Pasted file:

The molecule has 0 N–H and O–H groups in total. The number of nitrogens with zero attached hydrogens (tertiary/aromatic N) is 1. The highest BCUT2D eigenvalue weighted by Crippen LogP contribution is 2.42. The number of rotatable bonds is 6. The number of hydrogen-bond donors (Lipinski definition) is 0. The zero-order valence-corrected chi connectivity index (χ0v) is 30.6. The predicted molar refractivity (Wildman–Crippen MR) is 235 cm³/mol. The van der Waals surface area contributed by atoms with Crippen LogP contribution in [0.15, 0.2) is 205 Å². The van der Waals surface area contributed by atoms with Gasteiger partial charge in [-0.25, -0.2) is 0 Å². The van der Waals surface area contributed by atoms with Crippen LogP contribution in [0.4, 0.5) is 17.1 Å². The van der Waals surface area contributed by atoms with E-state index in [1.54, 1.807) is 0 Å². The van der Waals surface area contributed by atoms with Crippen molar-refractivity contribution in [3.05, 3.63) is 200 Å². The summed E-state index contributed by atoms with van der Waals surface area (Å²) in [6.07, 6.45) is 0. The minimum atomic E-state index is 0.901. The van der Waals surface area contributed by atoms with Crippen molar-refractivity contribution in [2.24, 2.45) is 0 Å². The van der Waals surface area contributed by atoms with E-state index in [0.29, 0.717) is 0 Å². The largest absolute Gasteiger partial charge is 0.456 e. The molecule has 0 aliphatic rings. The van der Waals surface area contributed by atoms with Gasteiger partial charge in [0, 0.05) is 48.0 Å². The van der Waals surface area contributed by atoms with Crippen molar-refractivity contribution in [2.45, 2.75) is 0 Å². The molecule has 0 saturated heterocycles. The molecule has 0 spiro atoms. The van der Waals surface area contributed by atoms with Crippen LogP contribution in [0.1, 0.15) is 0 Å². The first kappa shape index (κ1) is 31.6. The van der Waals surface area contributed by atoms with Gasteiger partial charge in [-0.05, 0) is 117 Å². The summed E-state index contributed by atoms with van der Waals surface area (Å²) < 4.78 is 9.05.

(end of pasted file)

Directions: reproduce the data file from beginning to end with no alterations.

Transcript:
The molecule has 0 N–H and O–H groups in total. The number of nitrogens with zero attached hydrogens (tertiary/aromatic N) is 1. The highest BCUT2D eigenvalue weighted by Crippen LogP contribution is 2.42. The number of rotatable bonds is 6. The number of hydrogen-bond donors (Lipinski definition) is 0. The zero-order valence-corrected chi connectivity index (χ0v) is 30.6. The predicted molar refractivity (Wildman–Crippen MR) is 235 cm³/mol. The van der Waals surface area contributed by atoms with Crippen LogP contribution in [0.15, 0.2) is 205 Å². The van der Waals surface area contributed by atoms with Gasteiger partial charge in [-0.25, -0.2) is 0 Å². The van der Waals surface area contributed by atoms with Crippen LogP contribution in [0.4, 0.5) is 17.1 Å². The van der Waals surface area contributed by atoms with E-state index in [1.54, 1.807) is 0 Å². The van der Waals surface area contributed by atoms with Crippen molar-refractivity contribution in [3.05, 3.63) is 200 Å². The summed E-state index contributed by atoms with van der Waals surface area (Å²) in [6.07, 6.45) is 0. The minimum atomic E-state index is 0.901. The van der Waals surface area contributed by atoms with Crippen molar-refractivity contribution in [2.24, 2.45) is 0 Å². The van der Waals surface area contributed by atoms with E-state index in [0.29, 0.717) is 0 Å². The largest absolute Gasteiger partial charge is 0.456 e. The molecule has 0 aliphatic rings. The van der Waals surface area contributed by atoms with Gasteiger partial charge in [0, 0.05) is 48.0 Å². The van der Waals surface area contributed by atoms with Crippen molar-refractivity contribution in [2.45, 2.75) is 0 Å². The molecule has 0 saturated heterocycles. The molecule has 0 spiro atoms. The van der Waals surface area contributed by atoms with Crippen LogP contribution in [0.1, 0.15) is 0 Å². The first kappa shape index (κ1) is 31.6. The van der Waals surface area contributed by atoms with Gasteiger partial charge in [-0.05, 0) is 117 Å². The summed E-state index contributed by atoms with van der Waals surface area (Å²) < 4.78 is 9.05.